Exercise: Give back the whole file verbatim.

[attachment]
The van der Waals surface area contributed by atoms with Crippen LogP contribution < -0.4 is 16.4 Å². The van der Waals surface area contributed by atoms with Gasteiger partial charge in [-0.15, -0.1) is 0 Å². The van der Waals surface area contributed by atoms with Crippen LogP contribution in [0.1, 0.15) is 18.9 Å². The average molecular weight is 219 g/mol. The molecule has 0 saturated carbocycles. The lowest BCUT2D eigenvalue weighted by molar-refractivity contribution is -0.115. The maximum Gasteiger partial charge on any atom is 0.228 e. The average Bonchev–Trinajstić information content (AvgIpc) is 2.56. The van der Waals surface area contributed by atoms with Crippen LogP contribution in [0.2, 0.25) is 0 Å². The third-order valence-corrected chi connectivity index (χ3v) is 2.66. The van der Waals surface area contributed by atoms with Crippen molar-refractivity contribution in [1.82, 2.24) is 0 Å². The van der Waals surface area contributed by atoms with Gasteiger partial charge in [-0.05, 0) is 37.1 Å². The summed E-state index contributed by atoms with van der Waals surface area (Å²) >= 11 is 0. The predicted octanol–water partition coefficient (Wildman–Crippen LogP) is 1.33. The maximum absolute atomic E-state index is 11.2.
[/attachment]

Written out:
The van der Waals surface area contributed by atoms with Crippen LogP contribution < -0.4 is 16.4 Å². The van der Waals surface area contributed by atoms with Gasteiger partial charge in [-0.15, -0.1) is 0 Å². The van der Waals surface area contributed by atoms with Crippen LogP contribution in [0.1, 0.15) is 18.9 Å². The average molecular weight is 219 g/mol. The molecule has 0 saturated carbocycles. The lowest BCUT2D eigenvalue weighted by molar-refractivity contribution is -0.115. The maximum Gasteiger partial charge on any atom is 0.228 e. The average Bonchev–Trinajstić information content (AvgIpc) is 2.56. The van der Waals surface area contributed by atoms with Crippen LogP contribution in [0.2, 0.25) is 0 Å². The third-order valence-corrected chi connectivity index (χ3v) is 2.66. The van der Waals surface area contributed by atoms with Crippen molar-refractivity contribution in [1.82, 2.24) is 0 Å². The van der Waals surface area contributed by atoms with Gasteiger partial charge in [-0.05, 0) is 37.1 Å². The summed E-state index contributed by atoms with van der Waals surface area (Å²) >= 11 is 0. The predicted octanol–water partition coefficient (Wildman–Crippen LogP) is 1.33. The maximum absolute atomic E-state index is 11.2.